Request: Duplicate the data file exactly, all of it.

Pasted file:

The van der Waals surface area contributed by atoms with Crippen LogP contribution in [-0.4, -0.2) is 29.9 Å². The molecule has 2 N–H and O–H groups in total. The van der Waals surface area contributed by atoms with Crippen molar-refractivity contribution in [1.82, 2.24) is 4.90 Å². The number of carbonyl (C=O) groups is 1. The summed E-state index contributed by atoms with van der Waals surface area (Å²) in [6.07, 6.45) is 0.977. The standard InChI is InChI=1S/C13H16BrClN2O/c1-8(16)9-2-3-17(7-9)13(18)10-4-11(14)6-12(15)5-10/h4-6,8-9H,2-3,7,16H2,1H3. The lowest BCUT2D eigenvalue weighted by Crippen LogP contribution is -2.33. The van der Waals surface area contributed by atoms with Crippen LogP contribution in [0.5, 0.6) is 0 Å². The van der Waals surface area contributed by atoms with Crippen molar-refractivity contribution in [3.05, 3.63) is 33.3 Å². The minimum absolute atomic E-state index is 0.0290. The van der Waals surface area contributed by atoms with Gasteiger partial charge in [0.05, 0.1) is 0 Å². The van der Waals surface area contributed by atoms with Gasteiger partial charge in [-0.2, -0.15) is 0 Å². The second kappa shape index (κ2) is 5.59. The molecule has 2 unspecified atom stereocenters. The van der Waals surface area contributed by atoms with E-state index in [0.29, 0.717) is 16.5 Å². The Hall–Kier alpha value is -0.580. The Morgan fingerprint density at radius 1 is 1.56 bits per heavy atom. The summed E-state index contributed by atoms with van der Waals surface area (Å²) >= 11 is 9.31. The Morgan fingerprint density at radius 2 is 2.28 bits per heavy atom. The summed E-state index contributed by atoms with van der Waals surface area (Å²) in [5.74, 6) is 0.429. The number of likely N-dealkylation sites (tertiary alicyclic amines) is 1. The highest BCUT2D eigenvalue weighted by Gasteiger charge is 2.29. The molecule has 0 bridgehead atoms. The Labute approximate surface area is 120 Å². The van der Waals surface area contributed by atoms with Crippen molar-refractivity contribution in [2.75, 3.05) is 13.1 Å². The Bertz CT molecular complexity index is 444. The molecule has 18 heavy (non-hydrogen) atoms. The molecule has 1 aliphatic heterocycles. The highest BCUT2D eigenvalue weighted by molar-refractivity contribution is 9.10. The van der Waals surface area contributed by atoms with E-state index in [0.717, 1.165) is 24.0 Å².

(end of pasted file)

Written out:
The van der Waals surface area contributed by atoms with Crippen LogP contribution in [-0.4, -0.2) is 29.9 Å². The molecule has 2 N–H and O–H groups in total. The van der Waals surface area contributed by atoms with Crippen molar-refractivity contribution in [1.82, 2.24) is 4.90 Å². The number of carbonyl (C=O) groups is 1. The summed E-state index contributed by atoms with van der Waals surface area (Å²) in [6.07, 6.45) is 0.977. The standard InChI is InChI=1S/C13H16BrClN2O/c1-8(16)9-2-3-17(7-9)13(18)10-4-11(14)6-12(15)5-10/h4-6,8-9H,2-3,7,16H2,1H3. The lowest BCUT2D eigenvalue weighted by Crippen LogP contribution is -2.33. The van der Waals surface area contributed by atoms with Crippen LogP contribution in [0.5, 0.6) is 0 Å². The van der Waals surface area contributed by atoms with Crippen molar-refractivity contribution in [3.05, 3.63) is 33.3 Å². The minimum absolute atomic E-state index is 0.0290. The van der Waals surface area contributed by atoms with Gasteiger partial charge in [0.05, 0.1) is 0 Å². The van der Waals surface area contributed by atoms with Gasteiger partial charge in [-0.2, -0.15) is 0 Å². The second kappa shape index (κ2) is 5.59. The molecule has 2 unspecified atom stereocenters. The van der Waals surface area contributed by atoms with E-state index in [0.29, 0.717) is 16.5 Å². The Hall–Kier alpha value is -0.580. The Morgan fingerprint density at radius 1 is 1.56 bits per heavy atom. The summed E-state index contributed by atoms with van der Waals surface area (Å²) >= 11 is 9.31. The Morgan fingerprint density at radius 2 is 2.28 bits per heavy atom. The summed E-state index contributed by atoms with van der Waals surface area (Å²) in [5.74, 6) is 0.429. The number of likely N-dealkylation sites (tertiary alicyclic amines) is 1. The highest BCUT2D eigenvalue weighted by Gasteiger charge is 2.29. The molecule has 0 bridgehead atoms. The Labute approximate surface area is 120 Å². The van der Waals surface area contributed by atoms with Crippen molar-refractivity contribution in [2.75, 3.05) is 13.1 Å². The Bertz CT molecular complexity index is 444. The molecule has 18 heavy (non-hydrogen) atoms. The molecule has 1 aliphatic heterocycles. The highest BCUT2D eigenvalue weighted by molar-refractivity contribution is 9.10. The van der Waals surface area contributed by atoms with E-state index in [0.717, 1.165) is 24.0 Å².